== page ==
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History of the UK car industry
For the last hundred years British car-making capitalists have shown two distinguishing features – greed and stupidity. The motor industry, together with passenger air transport and the computer, is probably the defining technology of the twentieth century. A hundred years ago the engineering capitalists who had the technological know-how to move into this vast potential new market were not that bothered. They were doing very nicely out of arms contracts with the government. Then as now imperialism and militarism crowds out innovation.
In any case they lacked the vision of the likes of Henry Ford (a thoroughly nasty piece of work) who foresaw homes with a car on every drive, and laid plans for mass production accordingly. As early as 1913 his US plant was churning out 200,000 cars a year while the biggest UK producer, Wolseley, was only making 3,000. British motor manufacturers saw themselves as producing a plaything for the rich while Ford wanted to sell the Model T to every well-paid worker and small farmer in the USA.
Ford realised that, to make his cars affordable, he had to produce them on a mass scale. He introduced techniques of mass production (now known as ‘Fordism’) and made sure his car plants were planned to the last detail. Everything possible was done in-house: he didn’t want any nasty surprises. The trouble, for his imitators in Britain, was that this would involve a lot of costly investment. They preferred to rely on outside suppliers for components. Morris, which emerged as the biggest domestic producer, was family owned and did not even raise finance by launching its shares on the Stock Exchange till the mid-1930s. The families that owned these car firms saw them as tickets to buy town and country homes and places in London ‘society’ – rather than factories to be invested in for the future. Their preference for dividends over investment promoted a short term outlook within the firm. Morris did not appoint an experimental engineer till 1949, and spent just 1% of turnover on research.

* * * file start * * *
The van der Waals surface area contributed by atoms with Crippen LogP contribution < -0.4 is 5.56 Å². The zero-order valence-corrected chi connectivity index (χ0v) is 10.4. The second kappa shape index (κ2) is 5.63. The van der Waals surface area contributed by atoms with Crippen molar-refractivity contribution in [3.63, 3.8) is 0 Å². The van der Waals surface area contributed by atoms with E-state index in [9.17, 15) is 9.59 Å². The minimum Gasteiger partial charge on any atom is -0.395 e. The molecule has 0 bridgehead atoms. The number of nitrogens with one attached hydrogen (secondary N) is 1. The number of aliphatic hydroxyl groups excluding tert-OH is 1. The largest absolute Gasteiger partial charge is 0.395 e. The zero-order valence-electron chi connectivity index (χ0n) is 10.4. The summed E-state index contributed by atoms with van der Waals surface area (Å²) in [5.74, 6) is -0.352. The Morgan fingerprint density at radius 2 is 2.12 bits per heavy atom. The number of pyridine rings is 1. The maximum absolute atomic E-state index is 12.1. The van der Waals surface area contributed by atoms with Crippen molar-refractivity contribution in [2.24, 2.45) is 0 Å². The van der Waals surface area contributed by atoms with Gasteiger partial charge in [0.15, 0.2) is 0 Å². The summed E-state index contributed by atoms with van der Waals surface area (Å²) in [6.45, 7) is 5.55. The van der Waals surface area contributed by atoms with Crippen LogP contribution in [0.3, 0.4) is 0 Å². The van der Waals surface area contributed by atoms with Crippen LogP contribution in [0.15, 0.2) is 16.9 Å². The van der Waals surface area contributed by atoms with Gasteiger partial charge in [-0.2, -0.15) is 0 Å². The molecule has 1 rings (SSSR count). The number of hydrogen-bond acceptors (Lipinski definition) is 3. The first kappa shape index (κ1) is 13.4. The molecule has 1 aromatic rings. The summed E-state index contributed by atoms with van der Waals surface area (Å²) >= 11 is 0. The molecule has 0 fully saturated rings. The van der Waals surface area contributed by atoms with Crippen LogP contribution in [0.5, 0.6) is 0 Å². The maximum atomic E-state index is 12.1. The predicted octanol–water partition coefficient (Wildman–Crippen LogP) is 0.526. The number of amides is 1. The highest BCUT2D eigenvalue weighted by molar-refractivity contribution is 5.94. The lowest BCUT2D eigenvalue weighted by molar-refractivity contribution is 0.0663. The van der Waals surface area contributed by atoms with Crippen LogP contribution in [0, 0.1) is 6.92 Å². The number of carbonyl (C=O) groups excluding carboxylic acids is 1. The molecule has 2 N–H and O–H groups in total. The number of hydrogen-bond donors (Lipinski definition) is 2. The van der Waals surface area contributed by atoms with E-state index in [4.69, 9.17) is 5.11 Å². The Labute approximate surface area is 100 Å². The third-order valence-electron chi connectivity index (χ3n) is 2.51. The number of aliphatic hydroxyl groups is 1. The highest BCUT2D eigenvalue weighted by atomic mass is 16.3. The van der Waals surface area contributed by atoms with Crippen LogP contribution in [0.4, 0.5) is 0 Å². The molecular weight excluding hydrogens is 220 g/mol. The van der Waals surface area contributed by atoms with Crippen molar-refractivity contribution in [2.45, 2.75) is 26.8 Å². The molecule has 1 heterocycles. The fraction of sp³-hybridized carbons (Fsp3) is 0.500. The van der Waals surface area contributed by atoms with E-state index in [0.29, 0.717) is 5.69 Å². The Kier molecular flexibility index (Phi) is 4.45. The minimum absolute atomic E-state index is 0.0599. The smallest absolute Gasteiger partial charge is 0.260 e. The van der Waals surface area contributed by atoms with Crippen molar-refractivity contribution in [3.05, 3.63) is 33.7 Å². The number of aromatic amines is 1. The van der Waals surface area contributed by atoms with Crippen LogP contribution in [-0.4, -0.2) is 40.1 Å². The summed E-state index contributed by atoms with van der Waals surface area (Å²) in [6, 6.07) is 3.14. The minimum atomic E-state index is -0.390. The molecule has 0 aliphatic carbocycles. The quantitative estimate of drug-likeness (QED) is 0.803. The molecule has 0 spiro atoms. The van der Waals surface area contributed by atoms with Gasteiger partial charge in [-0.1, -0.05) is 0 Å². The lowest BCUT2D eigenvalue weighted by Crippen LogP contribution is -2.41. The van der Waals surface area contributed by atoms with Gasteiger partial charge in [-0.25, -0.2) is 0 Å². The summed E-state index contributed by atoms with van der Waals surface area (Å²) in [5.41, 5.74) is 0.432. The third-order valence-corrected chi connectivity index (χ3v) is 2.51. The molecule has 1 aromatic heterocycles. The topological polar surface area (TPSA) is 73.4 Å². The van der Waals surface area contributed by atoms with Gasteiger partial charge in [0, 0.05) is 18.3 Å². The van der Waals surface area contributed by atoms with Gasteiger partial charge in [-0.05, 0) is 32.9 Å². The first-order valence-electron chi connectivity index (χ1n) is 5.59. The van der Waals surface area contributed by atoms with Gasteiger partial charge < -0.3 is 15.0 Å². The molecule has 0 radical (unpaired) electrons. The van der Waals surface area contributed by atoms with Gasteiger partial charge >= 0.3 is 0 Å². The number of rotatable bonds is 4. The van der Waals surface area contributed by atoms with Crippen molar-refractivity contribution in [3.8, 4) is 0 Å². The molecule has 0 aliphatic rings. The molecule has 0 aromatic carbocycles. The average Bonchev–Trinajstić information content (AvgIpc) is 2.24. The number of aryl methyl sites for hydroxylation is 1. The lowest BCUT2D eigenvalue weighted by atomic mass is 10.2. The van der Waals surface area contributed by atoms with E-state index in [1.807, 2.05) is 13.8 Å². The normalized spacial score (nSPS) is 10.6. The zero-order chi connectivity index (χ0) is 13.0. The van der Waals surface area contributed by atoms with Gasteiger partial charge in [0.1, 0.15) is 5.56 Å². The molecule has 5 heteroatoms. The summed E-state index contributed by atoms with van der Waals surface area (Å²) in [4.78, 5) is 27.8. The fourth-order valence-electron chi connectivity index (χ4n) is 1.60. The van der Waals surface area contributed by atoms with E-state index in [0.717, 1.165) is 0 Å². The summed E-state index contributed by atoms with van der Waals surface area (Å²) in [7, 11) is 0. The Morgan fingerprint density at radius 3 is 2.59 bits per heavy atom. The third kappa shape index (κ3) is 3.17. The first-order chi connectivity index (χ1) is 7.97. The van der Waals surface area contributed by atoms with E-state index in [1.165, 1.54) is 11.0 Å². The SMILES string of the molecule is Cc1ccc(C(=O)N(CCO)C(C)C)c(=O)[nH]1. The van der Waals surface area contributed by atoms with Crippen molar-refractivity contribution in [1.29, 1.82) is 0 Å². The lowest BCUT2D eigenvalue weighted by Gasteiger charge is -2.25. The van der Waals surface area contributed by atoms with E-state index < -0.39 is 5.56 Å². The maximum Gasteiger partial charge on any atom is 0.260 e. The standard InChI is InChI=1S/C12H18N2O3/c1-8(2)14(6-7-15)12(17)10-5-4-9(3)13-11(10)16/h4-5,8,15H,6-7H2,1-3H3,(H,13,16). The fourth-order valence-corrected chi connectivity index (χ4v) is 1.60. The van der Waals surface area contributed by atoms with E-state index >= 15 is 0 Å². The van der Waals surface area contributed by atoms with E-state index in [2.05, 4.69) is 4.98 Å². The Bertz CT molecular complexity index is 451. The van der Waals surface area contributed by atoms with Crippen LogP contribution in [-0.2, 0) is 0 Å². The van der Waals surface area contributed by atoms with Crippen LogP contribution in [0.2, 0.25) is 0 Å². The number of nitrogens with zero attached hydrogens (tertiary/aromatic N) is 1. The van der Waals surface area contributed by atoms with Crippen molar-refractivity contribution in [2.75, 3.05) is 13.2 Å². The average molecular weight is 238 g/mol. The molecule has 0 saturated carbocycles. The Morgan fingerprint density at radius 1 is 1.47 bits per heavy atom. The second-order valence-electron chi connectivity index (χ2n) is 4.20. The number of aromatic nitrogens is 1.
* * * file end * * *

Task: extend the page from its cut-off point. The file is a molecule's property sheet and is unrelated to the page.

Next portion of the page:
For all that, Britain emerged from the Second World War as the second biggest car producer and the biggest exporter in the world. Let’s see how management squandered that position.
What were the scale economies embraced by the US mass producers and balked at by the smaller UK companies? By the 1970s it is reckoned that engine blocks could be produced efficiently only at levels of a million a year. The pressing out of body panels required huge capital investment and two million a year needed to be made to be producing at least cost. By 1970 the minimum efficient size of a car plant was reckoned to be two million vehicles. The combined UK producers, by now called British Leyland, were producing 200,000 – 250,000 cars a year.
The economics of mass production meant that producing below capacity produced massive cost penalties in terms of expensive plant lying around unused.
By 1969 Ford had invested three times as much fixed capital behind the elbow of each of their car workers as British Leyland. Not surprisingly productivity in Ford was three times the BL level.
It wasn’t just the Americans. In 1965 the ‘average’ German car worker made 6.4 cars a year compared with 5.8 in Britain. In 1970 he made 7.5 and in 1976 he made 7.9. British car-making productivity actually fell over that period.